This. This this this this this.

    It’s not “tokenism.” It’s remembering to notice people who should be noticed. It’s not overlooking people for no reason apart from habit.

  11. says

    I had no idea about the “token” comment. How sad. Award declined.

    My impression of this, from the beginning, was that this was a rather strange list and a strange award. I shrugged it off, as anyone with a computer could set up any sort of award, name it whatever they like, take nominees and run a short popularity contest.

    When David Silverman decided to have a bit of fun with it by challenging Hemant and me, I decided to play along. Yes, I was bothered by the list of nominees (and not just because of the lack of women on the list) but I really didn’t see this as anything ‘real’.

    I really wish someone would have called, texted or pinged me about this token-nonsense. I’ve been at work and didn’t know until Greta posted. :(

  12. says

    Like I said, this was just supposed to be a fun award thing and I was very surprised people took it as seriously as they did. Matt totally deserves the award and I don’t think he should have to give it back because I didn’t promote the open nomination process well enough and the list was unbalanced. In all, I think it was a good list and I should have been better. Next time it will be. My point about “token” has been misunderstood and that is my fault for not being more clear. I attempted to explain why the nominees were who they were, but that is just an explanation not a justification. Next year (if there is a next year) I will hopefully have a better process in place.

  13. Brice Gilbert says

    Looking at the list it seems like the sort of list devoted to finding the most popular “atheists”. People who are in the limelight or who everyone knows. You throw in a wildcard like Matt which could easily be flipped with Greta for me, but it is a subjective end of the year list (which are bullshit to begin with). I would have left it at that and given him the benefit of the doubt if it weren’t for the token commments.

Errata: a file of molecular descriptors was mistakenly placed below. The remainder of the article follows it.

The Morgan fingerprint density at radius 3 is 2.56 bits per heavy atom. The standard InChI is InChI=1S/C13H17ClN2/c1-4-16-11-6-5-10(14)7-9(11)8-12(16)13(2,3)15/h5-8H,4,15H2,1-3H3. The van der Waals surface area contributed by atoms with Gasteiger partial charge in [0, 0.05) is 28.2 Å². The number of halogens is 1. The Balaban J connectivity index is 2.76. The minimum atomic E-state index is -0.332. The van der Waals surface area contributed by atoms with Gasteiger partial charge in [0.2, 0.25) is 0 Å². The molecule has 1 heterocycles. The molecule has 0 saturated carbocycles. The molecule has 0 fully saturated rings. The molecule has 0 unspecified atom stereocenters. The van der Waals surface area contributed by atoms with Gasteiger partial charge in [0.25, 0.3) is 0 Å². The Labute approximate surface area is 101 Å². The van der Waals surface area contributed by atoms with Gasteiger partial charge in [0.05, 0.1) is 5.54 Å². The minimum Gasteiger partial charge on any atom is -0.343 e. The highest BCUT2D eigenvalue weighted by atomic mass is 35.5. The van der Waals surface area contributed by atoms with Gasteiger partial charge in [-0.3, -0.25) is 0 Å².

14. Matt Penfold says

    I would have left it at that and given him the benefit of the doubt if it weren’t for the token commments.

    I think most people would.

  15. kerfluffle says

    Matt totally deserves the award and I don’t think he should have to give it back…

    He doesn’t *have* to. He is not being forced. It is a justifiable position.

    My point about “token” has been misunderstood and that is my fault for not being more clear.

    Please, be more clear. Explain how “token” has been misunderstood.

  16. Matt Penfold says

    Thanks Greta for ruining a fun game.

    Yeah, typical of those uppity blacks and bitchy women to ruin something.

  17. janine says

    Manuel, this blog is hardly the only place where the “token” defense has been picked apart. So sorry that you “fun game” is so dependent on being dismissive of women and of black people.

    Perhaps being dismissive is the point of the criticism no matter the intent of having a silly little award?

  18. Manuel says

    I’m hispanic, and I’m not complaining about an Hispanic person not in the list, c’mon!

  19. Manuel says

    I mean, you guys wanted a wowan, a black, a latino, a indian, a mulato, etc etc, it was just an informal game (at least I see it that way) have you seen the statue with Hitchens face? I mean…. well, I guess some people are itchier than others.

  20. janine says

    I’m hispanic, and I’m not complaining about an Hispanic person not in the list, c’mon!

    Therefore, the criticisms about tokenism is defeated.

  21. Natalie says